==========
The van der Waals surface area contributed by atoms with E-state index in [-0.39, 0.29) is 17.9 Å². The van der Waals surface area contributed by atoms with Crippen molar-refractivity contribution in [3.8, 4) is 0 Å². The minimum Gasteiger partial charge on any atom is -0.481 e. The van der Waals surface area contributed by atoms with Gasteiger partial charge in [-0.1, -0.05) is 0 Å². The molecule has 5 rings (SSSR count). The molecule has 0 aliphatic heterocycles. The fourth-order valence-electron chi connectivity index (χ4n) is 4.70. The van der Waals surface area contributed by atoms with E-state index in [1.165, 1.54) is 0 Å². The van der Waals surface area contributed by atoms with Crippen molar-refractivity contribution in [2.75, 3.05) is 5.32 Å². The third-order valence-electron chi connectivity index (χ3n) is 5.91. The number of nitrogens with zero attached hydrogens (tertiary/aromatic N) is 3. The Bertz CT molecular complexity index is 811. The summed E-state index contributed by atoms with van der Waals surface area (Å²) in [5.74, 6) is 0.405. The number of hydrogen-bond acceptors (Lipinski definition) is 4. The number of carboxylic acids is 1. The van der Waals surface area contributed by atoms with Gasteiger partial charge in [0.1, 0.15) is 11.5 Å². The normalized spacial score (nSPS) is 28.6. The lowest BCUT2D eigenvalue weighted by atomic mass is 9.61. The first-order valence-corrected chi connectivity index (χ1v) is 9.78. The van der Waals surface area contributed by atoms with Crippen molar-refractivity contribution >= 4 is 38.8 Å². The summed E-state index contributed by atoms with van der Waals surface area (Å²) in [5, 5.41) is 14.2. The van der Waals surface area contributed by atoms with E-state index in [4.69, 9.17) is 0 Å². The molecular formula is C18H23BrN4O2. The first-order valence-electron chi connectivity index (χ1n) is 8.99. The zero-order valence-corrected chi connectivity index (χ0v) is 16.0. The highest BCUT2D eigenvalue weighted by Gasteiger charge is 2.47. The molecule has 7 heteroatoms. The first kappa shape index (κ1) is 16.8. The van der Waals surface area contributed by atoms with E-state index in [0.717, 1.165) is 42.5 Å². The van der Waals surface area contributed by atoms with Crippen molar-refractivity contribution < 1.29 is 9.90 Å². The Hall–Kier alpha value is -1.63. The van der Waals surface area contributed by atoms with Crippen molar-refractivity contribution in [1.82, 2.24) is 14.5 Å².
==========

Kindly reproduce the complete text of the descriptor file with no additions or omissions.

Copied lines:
The van der Waals surface area contributed by atoms with E-state index in [-0.39, 0.29) is 17.9 Å². The van der Waals surface area contributed by atoms with Crippen molar-refractivity contribution in [3.8, 4) is 0 Å². The minimum Gasteiger partial charge on any atom is -0.481 e. The van der Waals surface area contributed by atoms with Gasteiger partial charge in [-0.1, -0.05) is 0 Å². The molecule has 5 rings (SSSR count). The molecule has 0 aliphatic heterocycles. The fourth-order valence-electron chi connectivity index (χ4n) is 4.70. The van der Waals surface area contributed by atoms with E-state index in [1.165, 1.54) is 0 Å². The van der Waals surface area contributed by atoms with Crippen molar-refractivity contribution in [2.75, 3.05) is 5.32 Å². The third-order valence-electron chi connectivity index (χ3n) is 5.91. The number of nitrogens with zero attached hydrogens (tertiary/aromatic N) is 3. The Bertz CT molecular complexity index is 811. The summed E-state index contributed by atoms with van der Waals surface area (Å²) in [5.74, 6) is 0.405. The number of hydrogen-bond acceptors (Lipinski definition) is 4. The number of carboxylic acids is 1. The van der Waals surface area contributed by atoms with Gasteiger partial charge in [0.1, 0.15) is 11.5 Å². The normalized spacial score (nSPS) is 28.6. The lowest BCUT2D eigenvalue weighted by atomic mass is 9.61. The first-order valence-corrected chi connectivity index (χ1v) is 9.78. The van der Waals surface area contributed by atoms with Crippen molar-refractivity contribution >= 4 is 38.8 Å². The summed E-state index contributed by atoms with van der Waals surface area (Å²) in [5, 5.41) is 14.2. The van der Waals surface area contributed by atoms with E-state index in [4.69, 9.17) is 0 Å². The molecular formula is C18H23BrN4O2. The first-order valence-electron chi connectivity index (χ1n) is 8.99. The zero-order valence-corrected chi connectivity index (χ0v) is 16.0. The highest BCUT2D eigenvalue weighted by Gasteiger charge is 2.47. The molecule has 7 heteroatoms. The first kappa shape index (κ1) is 16.8. The van der Waals surface area contributed by atoms with E-state index in [0.717, 1.165) is 42.5 Å². The van der Waals surface area contributed by atoms with Crippen molar-refractivity contribution < 1.29 is 9.90 Å². The Hall–Kier alpha value is -1.63. The van der Waals surface area contributed by atoms with Crippen molar-refractivity contribution in [1.82, 2.24) is 14.5 Å².